Police in Baton Rouge say they have arrested three people who stole guns with the goal of killing police officers. They are still looking for a fourth suspect in the alleged plot, NPR's Greg Allen reports.

"Police say the thefts were at a Baton Rouge pawn shop early Saturday morning," Greg says. "One person was arrested at the scene. Since then, two others have been arrested and six of the eight stolen handguns have been recovered. Police are still looking for one other man."

A 13-year-old boy is among those arrested, Greg says.

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After an international tribunal invalidated Beijing's claims to the South China Sea, Chinese authorities have declared in no uncertain terms that they will be ignoring the ruling.

The Philippines brought the case to the Permanent Court of Arbitration in The Hague, objecting to China's claims to maritime rights in the disputed waters. The tribunal agreed that China had no legal authority to claim the waters, and was infringing on the sovereign rights of the Philippines.

Donald Trump is firing back at Supreme Court Justice Ruth Bader Ginsburg after she made disparaging comments about him in several media interviews. He tweeted late Tuesday that she "has embarrassed all" with her "very dumb" comments about the candidate. Trump ended his tweet with "Her mind is shot - resign!":

Donald Trump wrapped up his public tryout of potential vice presidential candidates in Indiana Tuesday night with Gov. Mike Pence giving the final audition.

The Indiana governor's stock as Trump's possible running mate is believed to be on the rise, with New Jersey Gov. Chris Christie and former House Speaker Newt Gingrich also atop the list. Sources tell NPR the presumptive GOP presidential nominee is close to making a decision, which he's widely expected to announce by Friday.

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The unassuming hero of Jonas Karlsson's clever, Kafkaesque parable is the opposite of a malcontent. Despite scant education, a limited social life, and no prospects for success as it is usually defined, he's that rarity, a most happy fella with an amazing ability to content himself with very little. But one day, returning to his barebones flat from his dead-end, part-time job at a video store, he finds an astronomical bill from an entity called W.R.D. He assumes it's a scam. Actually, it is more sinister-- and it forces him to take a good hard look at his life and values.

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Donald Trump picked a military town — Virginia Beach, Va. — to give a speech Monday on how he would go about overhauling the Department of Veterans Affairs if elected.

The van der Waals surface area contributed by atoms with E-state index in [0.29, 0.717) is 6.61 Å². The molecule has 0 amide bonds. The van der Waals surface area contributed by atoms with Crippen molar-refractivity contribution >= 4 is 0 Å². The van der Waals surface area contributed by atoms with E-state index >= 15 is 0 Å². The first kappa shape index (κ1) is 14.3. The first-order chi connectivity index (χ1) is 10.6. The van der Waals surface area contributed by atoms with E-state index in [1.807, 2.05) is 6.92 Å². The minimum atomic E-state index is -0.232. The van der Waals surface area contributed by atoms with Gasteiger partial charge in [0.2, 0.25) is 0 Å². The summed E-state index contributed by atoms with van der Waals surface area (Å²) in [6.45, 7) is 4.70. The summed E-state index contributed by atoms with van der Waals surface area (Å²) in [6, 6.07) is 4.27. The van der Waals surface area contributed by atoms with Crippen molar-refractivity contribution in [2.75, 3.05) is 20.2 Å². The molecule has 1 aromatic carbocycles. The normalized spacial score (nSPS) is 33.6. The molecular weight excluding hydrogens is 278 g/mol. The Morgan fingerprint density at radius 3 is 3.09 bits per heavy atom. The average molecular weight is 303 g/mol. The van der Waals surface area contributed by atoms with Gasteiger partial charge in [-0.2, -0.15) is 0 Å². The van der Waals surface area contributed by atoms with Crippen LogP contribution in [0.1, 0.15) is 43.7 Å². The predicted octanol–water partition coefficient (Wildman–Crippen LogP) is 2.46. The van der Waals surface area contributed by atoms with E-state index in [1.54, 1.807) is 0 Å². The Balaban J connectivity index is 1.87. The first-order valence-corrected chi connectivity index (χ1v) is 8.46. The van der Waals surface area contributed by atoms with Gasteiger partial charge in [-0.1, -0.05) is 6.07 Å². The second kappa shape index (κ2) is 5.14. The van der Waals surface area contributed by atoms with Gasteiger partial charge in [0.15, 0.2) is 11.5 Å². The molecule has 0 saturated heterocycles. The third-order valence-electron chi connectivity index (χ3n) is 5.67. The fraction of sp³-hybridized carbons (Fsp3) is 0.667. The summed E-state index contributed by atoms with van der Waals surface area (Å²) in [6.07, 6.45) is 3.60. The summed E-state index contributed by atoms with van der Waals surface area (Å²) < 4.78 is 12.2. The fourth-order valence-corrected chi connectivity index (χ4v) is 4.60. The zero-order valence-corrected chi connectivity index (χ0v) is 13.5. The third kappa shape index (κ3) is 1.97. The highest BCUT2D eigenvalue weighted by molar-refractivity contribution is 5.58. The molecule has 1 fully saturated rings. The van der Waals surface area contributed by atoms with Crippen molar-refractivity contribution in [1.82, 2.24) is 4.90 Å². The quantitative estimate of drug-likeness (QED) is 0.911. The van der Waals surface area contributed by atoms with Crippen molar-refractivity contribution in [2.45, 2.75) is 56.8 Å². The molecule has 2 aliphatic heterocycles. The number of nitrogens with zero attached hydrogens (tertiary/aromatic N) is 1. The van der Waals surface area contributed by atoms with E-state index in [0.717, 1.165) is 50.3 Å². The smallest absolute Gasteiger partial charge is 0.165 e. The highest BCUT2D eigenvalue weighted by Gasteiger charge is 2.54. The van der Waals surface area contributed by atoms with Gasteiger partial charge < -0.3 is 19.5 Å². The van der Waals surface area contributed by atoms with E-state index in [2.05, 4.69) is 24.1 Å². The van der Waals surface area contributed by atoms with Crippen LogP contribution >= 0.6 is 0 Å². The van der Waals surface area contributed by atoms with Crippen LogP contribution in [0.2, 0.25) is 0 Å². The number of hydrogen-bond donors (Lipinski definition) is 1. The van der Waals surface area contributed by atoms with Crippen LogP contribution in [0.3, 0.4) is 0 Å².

He blamed the Obama administration for a string of scandals at the VA during the past two years, and claimed that his rival, Hillary Clinton, has downplayed the problems and won't fix them.

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Supreme Court To Hear Affirmative Action Case That Could Be Campaign Issue

Feb 21, 2012
Originally published on February 21, 2012 11:05 am

The Supreme Court today agreed to hear oral arguments in a Texas affirmative action case that has, as NPR.org's Liz Halloran wrote last fall, "the potential to rewrite law on how or whether public colleges and universities may consider race and ethnicity as a factor in admissions."

And because the case will be argued this fall, it could be among the hotly debated issues in the presidential and congressional campaigns.

"The Texas case began in 2008," Liz reported, "when two white female applicants, Abigail Fisher and Rachel Michalewicz, were denied entrance into the state's largest university. They challenged the university's race-conscious admission policies, arguing that they were not 'narrowly tailored' " as required by the Supreme Court's 2003 decision in Grutter vs. Bollinger, a case concerning the University of Michiga's "use of race in assessing law school applicants."

The court, in a 5-4 ruling, upheld Michigan's policy in that 2003 Grutter ruling. But since then, Justice Sandra Day O'Connor — who wrote the majority opinion — has been replaced by more conservative Justice Samuel Alito.

A federal appeals court, as The Associated Press reminds us, has upheld the Texas program. The Obama administration favors the program. The president's potential Republican opponents do not. So watch for much discussion.

Copyright 2013 NPR. To see more, visit http://www.npr.org/.